Hey Richard,

So you have it mostly correct: roman =3D '' initializes the variable 'roman=
'
with the value of an empty String.  If you had code like so:

roman =3D ''
roman.class

It would return String, as in the String class.  That prevents the next
line, "roman + 'M'" from raising an error.

Methods return the last thing they evaluate.  That's why the last line of
the roman function has the roman variable.  It ensures the return value of
the roman function is the variable "roman".  In this case, you get the
same results, sure, but it's possible in some functions the last operation
does not return the thing you want.  By having the last line explicitly as
'roman' the reader knows the return value of the function is this
variable.  The line might as well be:

return roman

Except, often in Ruby, it is considered bad practice to use explicit
return statements unless absolutely necessary.

Best,
-Troy=20




On 12-10-07 10:39 PM, "Richard D." <lists / ruby-forum.com> wrote:

>I think my question is more about general syntax, than more about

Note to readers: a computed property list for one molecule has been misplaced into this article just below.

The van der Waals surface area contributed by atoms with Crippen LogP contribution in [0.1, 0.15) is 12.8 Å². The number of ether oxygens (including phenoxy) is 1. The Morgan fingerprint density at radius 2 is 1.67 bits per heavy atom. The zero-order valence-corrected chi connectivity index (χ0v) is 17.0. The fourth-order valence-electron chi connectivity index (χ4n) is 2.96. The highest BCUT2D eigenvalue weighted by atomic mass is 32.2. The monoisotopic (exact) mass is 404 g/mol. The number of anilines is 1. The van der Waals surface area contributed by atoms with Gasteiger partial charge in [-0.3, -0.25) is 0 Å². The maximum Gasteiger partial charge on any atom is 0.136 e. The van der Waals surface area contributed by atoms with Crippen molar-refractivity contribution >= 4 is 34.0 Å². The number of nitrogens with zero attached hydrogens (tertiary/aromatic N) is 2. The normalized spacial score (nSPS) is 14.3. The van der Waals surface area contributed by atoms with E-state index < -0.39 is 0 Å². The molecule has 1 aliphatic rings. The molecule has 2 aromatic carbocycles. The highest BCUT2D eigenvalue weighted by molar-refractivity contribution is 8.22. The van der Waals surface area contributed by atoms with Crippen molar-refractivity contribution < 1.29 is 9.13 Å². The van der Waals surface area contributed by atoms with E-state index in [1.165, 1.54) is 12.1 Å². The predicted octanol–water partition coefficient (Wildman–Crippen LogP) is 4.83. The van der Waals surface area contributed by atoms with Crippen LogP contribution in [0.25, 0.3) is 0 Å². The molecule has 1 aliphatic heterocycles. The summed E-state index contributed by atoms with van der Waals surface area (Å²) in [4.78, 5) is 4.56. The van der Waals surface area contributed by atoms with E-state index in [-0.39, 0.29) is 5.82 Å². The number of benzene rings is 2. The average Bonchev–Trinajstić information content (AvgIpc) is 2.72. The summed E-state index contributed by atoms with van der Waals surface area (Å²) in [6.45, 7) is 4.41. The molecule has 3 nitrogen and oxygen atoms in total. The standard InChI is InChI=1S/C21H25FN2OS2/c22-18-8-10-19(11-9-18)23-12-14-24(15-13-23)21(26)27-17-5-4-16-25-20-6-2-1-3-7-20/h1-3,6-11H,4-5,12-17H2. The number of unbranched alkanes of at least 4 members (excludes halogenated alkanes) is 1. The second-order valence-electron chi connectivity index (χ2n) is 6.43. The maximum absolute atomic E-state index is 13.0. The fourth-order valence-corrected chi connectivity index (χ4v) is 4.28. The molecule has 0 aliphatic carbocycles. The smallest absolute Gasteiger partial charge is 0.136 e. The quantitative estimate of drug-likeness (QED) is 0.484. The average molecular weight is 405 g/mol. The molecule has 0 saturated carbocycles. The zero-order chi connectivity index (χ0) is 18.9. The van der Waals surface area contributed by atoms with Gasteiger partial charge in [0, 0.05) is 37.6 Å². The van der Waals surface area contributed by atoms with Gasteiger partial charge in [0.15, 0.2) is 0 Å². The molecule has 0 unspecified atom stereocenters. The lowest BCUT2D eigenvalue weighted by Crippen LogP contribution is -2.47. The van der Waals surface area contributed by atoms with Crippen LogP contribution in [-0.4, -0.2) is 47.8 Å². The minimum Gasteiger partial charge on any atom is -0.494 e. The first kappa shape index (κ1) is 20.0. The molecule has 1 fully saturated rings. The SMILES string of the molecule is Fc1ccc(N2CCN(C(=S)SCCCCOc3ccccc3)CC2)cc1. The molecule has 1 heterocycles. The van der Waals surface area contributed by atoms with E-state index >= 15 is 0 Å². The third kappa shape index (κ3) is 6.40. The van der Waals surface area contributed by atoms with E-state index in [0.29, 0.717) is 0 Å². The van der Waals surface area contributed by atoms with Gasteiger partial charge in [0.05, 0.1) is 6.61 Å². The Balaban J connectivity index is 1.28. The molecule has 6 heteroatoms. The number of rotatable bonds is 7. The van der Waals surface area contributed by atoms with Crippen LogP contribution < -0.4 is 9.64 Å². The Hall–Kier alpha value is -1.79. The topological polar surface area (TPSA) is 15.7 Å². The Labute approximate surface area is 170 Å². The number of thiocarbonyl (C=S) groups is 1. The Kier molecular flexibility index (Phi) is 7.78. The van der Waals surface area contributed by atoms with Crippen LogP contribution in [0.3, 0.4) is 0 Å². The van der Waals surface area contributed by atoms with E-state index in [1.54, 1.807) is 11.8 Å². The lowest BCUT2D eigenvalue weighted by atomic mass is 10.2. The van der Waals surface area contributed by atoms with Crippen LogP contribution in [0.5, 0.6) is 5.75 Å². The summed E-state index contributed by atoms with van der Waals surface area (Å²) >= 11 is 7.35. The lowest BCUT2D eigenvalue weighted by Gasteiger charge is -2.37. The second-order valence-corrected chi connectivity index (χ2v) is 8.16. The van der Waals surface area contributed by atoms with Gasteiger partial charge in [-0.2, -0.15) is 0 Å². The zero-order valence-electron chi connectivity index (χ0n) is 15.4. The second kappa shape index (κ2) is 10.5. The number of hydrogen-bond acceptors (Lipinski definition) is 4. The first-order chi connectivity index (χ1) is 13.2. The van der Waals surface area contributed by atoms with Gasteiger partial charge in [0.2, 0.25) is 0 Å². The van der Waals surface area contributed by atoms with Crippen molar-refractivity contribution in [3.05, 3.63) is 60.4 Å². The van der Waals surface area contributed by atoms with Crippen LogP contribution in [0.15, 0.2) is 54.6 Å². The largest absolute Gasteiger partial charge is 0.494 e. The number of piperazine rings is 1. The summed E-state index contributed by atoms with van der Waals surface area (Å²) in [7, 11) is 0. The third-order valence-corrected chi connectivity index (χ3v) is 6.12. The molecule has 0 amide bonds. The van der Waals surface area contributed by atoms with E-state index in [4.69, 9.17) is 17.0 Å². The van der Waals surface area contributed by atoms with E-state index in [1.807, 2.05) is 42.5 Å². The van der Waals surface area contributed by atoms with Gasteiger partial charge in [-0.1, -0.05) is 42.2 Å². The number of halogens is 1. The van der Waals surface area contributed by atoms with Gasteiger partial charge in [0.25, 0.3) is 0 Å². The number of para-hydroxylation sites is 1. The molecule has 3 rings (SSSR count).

>defining/creating methods.  In doing one of the excerises in Chris
>Pine's Learning to Program for Chapter 9, Creating Own Methods, one is
>to create roman number converter.  Below is the program.  I added the
>gets section.
>
># roman number converter
>
># I =3D 1, V =3D 5, X =3D 10, L =3D 50, C =3D100, D =3D 500, M =3D 1000
>puts 'pick a number to convert'
>num =3D gets.to_i
>
>def roman num
>  roman =3D '' #assuming creating roman variable that's empty
>  roman =3D roman + 'M' * (num/1000) #adding Ms to roman variable
>  roman =3D roman + 'D' * (num%1000/500)
>  roman =3D roman + 'C' * (num%500/100)
>  roman =3D roman + 'L' * (num%100/50)
>  roman =3D roman + 'X' * (num%50/10)
>  roman =3D roman + 'V' * (num%10/5)
>  roman =3D roman + 'I' * (num%5/1)
>
>  roman # don't understand purpose of line
>end
>
>puts roman num
>
>I think I get the defining method.  I just not clear on what's inside.
>Specially, the "roman =3D ''" and the other lines "roman =3D roman + ..." =
 I
>think the prior is creating a variable roman that's empty.  The later is
>stating to add how ever many roman number characters is created by
>dividing num by whatever; like a push for arrays.
>
>I don't know what the "roman" at the end of the method does.  When
>removed, I get the same results.
>
>Thanks for the help in advance.
>
>--=20
>Posted via http://www.ruby-forum.com/.
>